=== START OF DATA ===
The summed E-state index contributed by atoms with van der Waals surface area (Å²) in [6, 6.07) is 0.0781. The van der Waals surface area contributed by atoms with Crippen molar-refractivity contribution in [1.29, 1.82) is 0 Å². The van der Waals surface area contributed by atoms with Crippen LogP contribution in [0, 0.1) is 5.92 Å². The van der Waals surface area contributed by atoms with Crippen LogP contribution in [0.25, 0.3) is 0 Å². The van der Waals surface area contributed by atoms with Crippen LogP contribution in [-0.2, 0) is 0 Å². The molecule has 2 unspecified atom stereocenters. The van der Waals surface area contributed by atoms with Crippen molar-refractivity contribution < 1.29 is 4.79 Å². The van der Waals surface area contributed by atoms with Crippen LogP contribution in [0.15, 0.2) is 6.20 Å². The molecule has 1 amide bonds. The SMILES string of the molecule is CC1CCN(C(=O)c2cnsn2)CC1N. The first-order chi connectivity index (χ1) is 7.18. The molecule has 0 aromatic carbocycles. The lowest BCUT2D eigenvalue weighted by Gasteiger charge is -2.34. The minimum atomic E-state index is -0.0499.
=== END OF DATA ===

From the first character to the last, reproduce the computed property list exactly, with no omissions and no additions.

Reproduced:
The summed E-state index contributed by atoms with van der Waals surface area (Å²) in [6, 6.07) is 0.0781. The van der Waals surface area contributed by atoms with Crippen molar-refractivity contribution in [1.29, 1.82) is 0 Å². The van der Waals surface area contributed by atoms with Crippen LogP contribution in [0, 0.1) is 5.92 Å². The van der Waals surface area contributed by atoms with Crippen LogP contribution in [0.25, 0.3) is 0 Å². The van der Waals surface area contributed by atoms with Crippen LogP contribution in [-0.2, 0) is 0 Å². The molecule has 2 unspecified atom stereocenters. The van der Waals surface area contributed by atoms with Crippen molar-refractivity contribution < 1.29 is 4.79 Å². The van der Waals surface area contributed by atoms with Crippen LogP contribution in [0.15, 0.2) is 6.20 Å². The molecule has 1 amide bonds. The SMILES string of the molecule is CC1CCN(C(=O)c2cnsn2)CC1N. The first-order chi connectivity index (χ1) is 7.18. The molecule has 0 aromatic carbocycles. The lowest BCUT2D eigenvalue weighted by Gasteiger charge is -2.34. The minimum atomic E-state index is -0.0499.